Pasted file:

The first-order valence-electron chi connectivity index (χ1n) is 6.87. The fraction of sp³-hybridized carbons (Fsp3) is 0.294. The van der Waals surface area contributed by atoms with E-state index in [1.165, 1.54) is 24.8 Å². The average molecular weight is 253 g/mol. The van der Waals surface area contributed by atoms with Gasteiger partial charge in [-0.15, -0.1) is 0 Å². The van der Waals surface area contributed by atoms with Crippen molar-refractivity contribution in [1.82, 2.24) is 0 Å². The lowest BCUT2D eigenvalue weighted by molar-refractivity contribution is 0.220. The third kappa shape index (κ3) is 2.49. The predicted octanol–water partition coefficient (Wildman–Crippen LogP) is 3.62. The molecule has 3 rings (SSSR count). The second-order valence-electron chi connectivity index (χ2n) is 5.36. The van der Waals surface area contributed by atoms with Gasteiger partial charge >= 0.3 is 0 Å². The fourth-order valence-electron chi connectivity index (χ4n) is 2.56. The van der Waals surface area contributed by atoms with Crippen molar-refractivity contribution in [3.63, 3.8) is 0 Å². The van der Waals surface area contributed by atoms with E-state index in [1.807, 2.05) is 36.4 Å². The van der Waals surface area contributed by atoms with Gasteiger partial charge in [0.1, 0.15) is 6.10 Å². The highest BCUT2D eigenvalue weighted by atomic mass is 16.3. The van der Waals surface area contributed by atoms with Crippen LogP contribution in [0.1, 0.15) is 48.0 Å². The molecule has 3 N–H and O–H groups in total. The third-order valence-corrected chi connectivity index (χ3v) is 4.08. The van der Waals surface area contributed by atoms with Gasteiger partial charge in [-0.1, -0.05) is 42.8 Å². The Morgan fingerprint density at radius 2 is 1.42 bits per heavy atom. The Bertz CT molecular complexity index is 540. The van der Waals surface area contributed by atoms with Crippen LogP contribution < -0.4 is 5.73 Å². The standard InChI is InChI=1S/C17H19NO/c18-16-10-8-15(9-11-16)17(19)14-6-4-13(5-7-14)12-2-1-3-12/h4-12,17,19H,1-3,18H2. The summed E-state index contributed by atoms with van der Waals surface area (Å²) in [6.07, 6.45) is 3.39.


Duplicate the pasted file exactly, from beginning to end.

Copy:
The first-order valence-electron chi connectivity index (χ1n) is 6.87. The fraction of sp³-hybridized carbons (Fsp3) is 0.294. The van der Waals surface area contributed by atoms with E-state index in [1.165, 1.54) is 24.8 Å². The average molecular weight is 253 g/mol. The van der Waals surface area contributed by atoms with Gasteiger partial charge in [-0.15, -0.1) is 0 Å². The van der Waals surface area contributed by atoms with Crippen molar-refractivity contribution in [1.82, 2.24) is 0 Å². The lowest BCUT2D eigenvalue weighted by molar-refractivity contribution is 0.220. The third kappa shape index (κ3) is 2.49. The predicted octanol–water partition coefficient (Wildman–Crippen LogP) is 3.62. The molecule has 3 rings (SSSR count). The second-order valence-electron chi connectivity index (χ2n) is 5.36. The van der Waals surface area contributed by atoms with Gasteiger partial charge >= 0.3 is 0 Å². The fourth-order valence-electron chi connectivity index (χ4n) is 2.56. The van der Waals surface area contributed by atoms with Crippen molar-refractivity contribution in [3.63, 3.8) is 0 Å². The van der Waals surface area contributed by atoms with E-state index in [1.807, 2.05) is 36.4 Å². The van der Waals surface area contributed by atoms with Gasteiger partial charge in [0.1, 0.15) is 6.10 Å². The highest BCUT2D eigenvalue weighted by atomic mass is 16.3. The van der Waals surface area contributed by atoms with Crippen LogP contribution in [0.1, 0.15) is 48.0 Å². The molecule has 3 N–H and O–H groups in total. The third-order valence-corrected chi connectivity index (χ3v) is 4.08. The van der Waals surface area contributed by atoms with Gasteiger partial charge in [-0.1, -0.05) is 42.8 Å². The Morgan fingerprint density at radius 2 is 1.42 bits per heavy atom. The Bertz CT molecular complexity index is 540. The van der Waals surface area contributed by atoms with Crippen LogP contribution < -0.4 is 5.73 Å². The standard InChI is InChI=1S/C17H19NO/c18-16-10-8-15(9-11-16)17(19)14-6-4-13(5-7-14)12-2-1-3-12/h4-12,17,19H,1-3,18H2. The summed E-state index contributed by atoms with van der Waals surface area (Å²) in [6.07, 6.45) is 3.39.